Your vet might prescribe different medications like Previcox (Firocoxib) for dogs or try a different tactic to help your dog get over their pain. Even if it is an old ailment rearing its ugly head, your vet may have a new plan to help get your pup back in pawfect shape. That means you shouldn’t give your dog old pain medication that you have leftover unless explicitly told to by your vet.
In addition to medicines prescribed by vets, there are natural supplements and pain treatments that can help your precious angel feel better.
Still consult your vet before giving your fur baby any of these natural remedies — you never know what’s going to interact with their current prescription!
Turmeric is a spice that humans use to manage pain and inflammation. Well, dogs can, too!
As a dog-safe spice, turmeric can be healthily sprinkled onto food or baked into all-natural treats. Either way, dogs can benefit from its ability to help relieve pain and help to keep joints from swelling.
You can add it to older dogs' schedules, but if possible, start it when they’re younger. It can even be used as a preventive measure to keep your pup free from joint issues for longer!
Another great supplement for dogs is fatty acids. Adding an Omega-3 or Omega-6 supplement to your puppy's food can help combat joint pain, especially in dogs who suffer from arthritis. Fatty acids work to reduce swelling and relieve pain, and your fur baby can benefit from the antioxidants as well.
If your little angel suffers from arthritis or seems to be moving slower than usual and you suspect joint pain, consult your vet. You can bring up adding fatty acids to your dog’s diet and they will be able to provide dosage information so your pup can get the most out of these pawsome supplements.
We benefit from CBD ointments, rollers, and gummies — and so can our pets!
There are plenty of pet-safe CBD options on the market that can be mixed into food or baked into treats. You can even buy CBD dog treats from your local stores. CBD for pets has never been more popular, but you should still check in with your veterinarian to make sure it’s the right option for your special buddy.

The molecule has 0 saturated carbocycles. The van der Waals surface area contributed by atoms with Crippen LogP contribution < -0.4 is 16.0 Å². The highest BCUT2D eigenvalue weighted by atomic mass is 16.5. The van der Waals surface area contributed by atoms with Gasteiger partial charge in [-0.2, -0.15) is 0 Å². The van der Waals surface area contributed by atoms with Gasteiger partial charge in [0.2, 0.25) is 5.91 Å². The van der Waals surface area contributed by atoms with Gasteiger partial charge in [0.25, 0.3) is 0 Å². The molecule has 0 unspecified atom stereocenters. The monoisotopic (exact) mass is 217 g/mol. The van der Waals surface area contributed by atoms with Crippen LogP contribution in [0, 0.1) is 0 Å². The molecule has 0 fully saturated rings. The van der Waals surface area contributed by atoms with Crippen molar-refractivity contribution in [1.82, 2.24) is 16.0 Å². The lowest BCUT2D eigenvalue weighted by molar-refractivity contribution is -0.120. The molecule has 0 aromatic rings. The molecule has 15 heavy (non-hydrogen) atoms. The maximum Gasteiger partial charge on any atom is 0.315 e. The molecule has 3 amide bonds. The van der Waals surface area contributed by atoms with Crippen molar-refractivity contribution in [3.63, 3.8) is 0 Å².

Other Helpful Remedies
In addition to all-natural remedies that are edible, there are a few physical treatments that can help your pup feel less pain.
Acupuncture helps relieve pain and helps reduce swelling in dogs the same way it works for humans. The acupuncturist will tap into specific pressure points in your dog’s body and paws to help relieve any pain they’re feeling — and it can improve their circulation, to boot! Consult your vet to see if they have a trusted acupuncturist recommendation to work with you and your fur baby.
Dogs can benefit greatly from a massage on any area causing them pain. Just like you benefit from a massage on a knot or tender area, your dog will gain relief and calming sensations from this self-care staple.
Your vet can provide recommendations for a professional massage, but you can also teach yourself how to massage your pup using videos online. Either way, it’s a whole new way to show your pup how much you care and provide them with a little TLC.
Prevention of Pain
While prevention isn’t foolproof, there are steps you can take when your dog is younger that will help manage the risk of pain as they get older.
Getting your pup enough exercise daily will ensure that they are able to stay active as they get older. The more that your pup is stuck in the same space, the less their muscles get a proper workout. Proper amounts of exercise are breed and size-specific. So again, research and consultations with a vet will ensure your fur baby gets enough.
The proper diet according to your dog’s size and target weight is important. This will keep your pup from becoming overweight. Chubby dogs are adorable, but dogs who are overweight have a heightened risk of suffering from joint pain and developing arthritis.
Keep Your Pup Safe
Here at PAWZ, our goal is to help our partners at Best Friends Animal Society turn all shelters in the U.S. no-kill by 2025 — but we also want to make sure pups already in furrever homes are also kept as safe as possible!
We are confident that the information here will help you choose the right pain management path for your pet, so you can get back to games of fetch, snuggles on the couch, and quality time at the dog park. Being a part of the PAWZ family means that we have your back, so you can have theirs!